Tamara Berens is a Krauthammer fellow at Mosaic.
A planned memorial next to Parliament appears to have been treated as an easy way to show that the British are, indeed, on the right side of history.
It’s been one year since the anti-Semitic Labor leader stepped down. Things have much improved since then, but it’s also become clear that the forces he unleashed are in the U.K. to stay.
The Jewish state is leading the world in vaccinations, a welcome fact that almost nobody properly understands.
Marriage in Israel has always been allowed during lockdown, even amid the very highest infection rates. So, as quarantine loomed, my then-fiancé and I went on with our plans.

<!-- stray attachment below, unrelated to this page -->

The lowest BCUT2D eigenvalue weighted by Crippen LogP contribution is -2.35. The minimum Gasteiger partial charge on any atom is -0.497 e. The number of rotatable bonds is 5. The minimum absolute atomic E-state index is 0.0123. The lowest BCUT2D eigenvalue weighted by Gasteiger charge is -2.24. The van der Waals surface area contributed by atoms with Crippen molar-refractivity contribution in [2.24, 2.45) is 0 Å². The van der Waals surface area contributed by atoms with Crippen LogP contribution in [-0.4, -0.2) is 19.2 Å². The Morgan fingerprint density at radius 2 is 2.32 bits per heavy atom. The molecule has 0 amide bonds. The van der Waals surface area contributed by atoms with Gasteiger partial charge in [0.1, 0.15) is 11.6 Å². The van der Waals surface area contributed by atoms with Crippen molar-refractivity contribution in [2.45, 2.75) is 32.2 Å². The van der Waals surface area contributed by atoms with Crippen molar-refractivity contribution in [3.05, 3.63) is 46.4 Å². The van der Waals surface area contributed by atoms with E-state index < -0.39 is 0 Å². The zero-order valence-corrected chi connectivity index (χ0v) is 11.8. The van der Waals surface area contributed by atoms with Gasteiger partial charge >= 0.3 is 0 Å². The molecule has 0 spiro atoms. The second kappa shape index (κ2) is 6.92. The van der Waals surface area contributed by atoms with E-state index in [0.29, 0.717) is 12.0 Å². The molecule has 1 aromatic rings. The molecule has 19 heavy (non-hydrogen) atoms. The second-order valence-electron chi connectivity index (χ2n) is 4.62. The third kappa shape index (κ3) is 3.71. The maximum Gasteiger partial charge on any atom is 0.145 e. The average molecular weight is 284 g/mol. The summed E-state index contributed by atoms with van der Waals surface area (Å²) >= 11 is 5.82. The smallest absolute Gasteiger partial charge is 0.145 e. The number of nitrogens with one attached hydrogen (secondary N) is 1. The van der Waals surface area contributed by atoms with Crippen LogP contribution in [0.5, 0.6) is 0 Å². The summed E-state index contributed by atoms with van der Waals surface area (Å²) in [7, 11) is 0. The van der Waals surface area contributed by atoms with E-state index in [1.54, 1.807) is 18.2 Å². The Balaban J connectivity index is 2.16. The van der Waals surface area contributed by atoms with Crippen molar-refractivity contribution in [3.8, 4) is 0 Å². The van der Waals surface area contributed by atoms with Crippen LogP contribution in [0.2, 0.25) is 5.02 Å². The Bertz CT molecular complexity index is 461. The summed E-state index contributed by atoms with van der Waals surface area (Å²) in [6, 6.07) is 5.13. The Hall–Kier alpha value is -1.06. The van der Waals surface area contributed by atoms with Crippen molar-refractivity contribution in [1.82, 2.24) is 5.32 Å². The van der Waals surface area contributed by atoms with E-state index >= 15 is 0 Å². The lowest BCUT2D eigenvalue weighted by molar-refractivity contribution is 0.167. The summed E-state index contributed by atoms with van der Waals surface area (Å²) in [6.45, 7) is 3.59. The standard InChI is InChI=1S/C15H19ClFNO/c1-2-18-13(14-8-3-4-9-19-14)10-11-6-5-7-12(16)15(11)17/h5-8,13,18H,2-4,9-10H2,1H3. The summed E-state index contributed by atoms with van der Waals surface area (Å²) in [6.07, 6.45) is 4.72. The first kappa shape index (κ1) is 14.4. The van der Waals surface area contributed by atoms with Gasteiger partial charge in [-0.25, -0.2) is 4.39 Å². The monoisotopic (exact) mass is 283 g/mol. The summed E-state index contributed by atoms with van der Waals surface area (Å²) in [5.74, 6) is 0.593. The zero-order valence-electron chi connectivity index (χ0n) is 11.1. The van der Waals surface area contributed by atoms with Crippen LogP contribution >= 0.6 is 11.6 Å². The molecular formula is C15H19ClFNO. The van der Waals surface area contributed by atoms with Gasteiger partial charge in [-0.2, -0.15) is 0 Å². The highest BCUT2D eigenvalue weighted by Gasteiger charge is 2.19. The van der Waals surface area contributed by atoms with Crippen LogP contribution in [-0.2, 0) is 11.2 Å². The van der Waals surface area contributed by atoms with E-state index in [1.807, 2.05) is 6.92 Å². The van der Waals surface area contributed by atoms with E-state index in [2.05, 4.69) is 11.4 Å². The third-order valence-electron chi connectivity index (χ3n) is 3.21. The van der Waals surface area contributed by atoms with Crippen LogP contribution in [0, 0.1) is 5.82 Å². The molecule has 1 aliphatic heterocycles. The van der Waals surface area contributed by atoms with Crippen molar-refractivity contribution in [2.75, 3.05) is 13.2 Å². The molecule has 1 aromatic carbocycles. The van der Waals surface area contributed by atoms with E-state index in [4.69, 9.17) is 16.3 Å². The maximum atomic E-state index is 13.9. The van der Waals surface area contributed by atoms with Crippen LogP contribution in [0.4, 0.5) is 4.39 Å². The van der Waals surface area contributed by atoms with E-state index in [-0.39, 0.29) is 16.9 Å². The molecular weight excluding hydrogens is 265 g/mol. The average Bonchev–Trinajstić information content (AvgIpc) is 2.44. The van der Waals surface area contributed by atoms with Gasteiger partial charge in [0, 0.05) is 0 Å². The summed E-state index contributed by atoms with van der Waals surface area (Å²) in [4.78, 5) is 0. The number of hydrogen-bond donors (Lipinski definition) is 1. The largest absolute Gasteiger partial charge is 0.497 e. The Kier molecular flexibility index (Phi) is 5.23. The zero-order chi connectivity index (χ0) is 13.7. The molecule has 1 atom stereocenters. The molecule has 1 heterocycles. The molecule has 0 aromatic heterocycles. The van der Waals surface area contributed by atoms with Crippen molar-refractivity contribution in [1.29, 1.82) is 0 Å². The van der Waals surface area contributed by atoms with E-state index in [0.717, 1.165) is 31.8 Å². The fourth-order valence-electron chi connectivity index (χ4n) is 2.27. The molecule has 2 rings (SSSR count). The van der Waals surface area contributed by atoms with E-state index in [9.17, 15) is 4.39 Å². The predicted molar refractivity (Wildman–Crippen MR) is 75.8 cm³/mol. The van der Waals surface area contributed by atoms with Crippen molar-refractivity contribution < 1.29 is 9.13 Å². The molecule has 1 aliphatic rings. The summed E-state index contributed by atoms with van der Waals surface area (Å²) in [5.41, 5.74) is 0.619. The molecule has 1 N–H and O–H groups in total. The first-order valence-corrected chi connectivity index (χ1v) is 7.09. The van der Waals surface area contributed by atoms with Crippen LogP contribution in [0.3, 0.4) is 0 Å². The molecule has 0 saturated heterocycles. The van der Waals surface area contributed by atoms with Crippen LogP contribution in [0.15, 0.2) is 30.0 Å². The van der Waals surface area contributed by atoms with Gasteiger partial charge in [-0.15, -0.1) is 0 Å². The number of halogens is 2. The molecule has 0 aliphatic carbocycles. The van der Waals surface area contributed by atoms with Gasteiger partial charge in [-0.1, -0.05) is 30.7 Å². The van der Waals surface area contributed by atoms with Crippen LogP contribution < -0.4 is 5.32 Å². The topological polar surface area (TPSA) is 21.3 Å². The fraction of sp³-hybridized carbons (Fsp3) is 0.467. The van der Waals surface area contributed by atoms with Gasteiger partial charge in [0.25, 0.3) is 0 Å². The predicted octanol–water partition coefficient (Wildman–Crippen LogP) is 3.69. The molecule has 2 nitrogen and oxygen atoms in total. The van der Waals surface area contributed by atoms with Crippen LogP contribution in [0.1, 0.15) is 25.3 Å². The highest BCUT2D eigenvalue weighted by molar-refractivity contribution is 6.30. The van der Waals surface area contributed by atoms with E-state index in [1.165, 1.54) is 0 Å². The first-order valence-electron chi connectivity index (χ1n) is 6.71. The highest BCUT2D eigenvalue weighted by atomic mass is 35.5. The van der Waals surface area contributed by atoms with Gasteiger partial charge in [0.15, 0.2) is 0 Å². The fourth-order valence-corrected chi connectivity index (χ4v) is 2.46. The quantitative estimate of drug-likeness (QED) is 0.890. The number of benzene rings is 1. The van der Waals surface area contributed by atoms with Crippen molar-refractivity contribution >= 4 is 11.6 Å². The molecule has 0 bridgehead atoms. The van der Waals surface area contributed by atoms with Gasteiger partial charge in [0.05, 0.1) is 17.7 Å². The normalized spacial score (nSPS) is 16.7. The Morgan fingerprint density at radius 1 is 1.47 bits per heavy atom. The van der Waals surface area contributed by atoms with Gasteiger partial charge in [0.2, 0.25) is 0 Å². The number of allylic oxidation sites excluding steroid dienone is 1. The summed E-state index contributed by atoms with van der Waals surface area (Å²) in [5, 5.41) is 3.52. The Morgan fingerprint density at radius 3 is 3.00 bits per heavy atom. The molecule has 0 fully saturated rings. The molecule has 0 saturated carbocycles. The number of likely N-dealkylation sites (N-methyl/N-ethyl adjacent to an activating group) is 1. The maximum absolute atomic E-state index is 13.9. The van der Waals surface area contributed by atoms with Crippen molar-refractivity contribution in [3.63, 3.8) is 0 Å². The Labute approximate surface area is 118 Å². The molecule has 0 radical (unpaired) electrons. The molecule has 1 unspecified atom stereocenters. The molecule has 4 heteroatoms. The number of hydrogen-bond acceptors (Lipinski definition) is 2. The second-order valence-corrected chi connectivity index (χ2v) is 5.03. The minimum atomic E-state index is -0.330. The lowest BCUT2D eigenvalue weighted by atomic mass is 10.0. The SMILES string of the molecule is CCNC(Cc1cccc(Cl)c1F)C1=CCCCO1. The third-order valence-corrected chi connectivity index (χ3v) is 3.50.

The ancient Israelites, wandering in the wilderness, had more plentiful provisions than British Airways on this particular evening. How would I—we—get through this journey?
After a summer of chaos, wealthy and secular New Yorkers are fleeing in droves. Brooklyn’s Jews aren’t thrilled, but for them leaving isn’t so easy, or so desirable.
They can’t vote in person right now, but that’s not stopping undergraduates at one of the world’s most prestigious universities from trying to pass a boycott of Israel.
Once home to a thriving community of Jewish students, today the U.S.-accredited university effectively bars Israelis from applying.
A new book would like us to think so. In truth, what the Jewish state accomplishes is irreducibly particular.
The much-documented anti-Semitism of the British Labor party leader is no accident.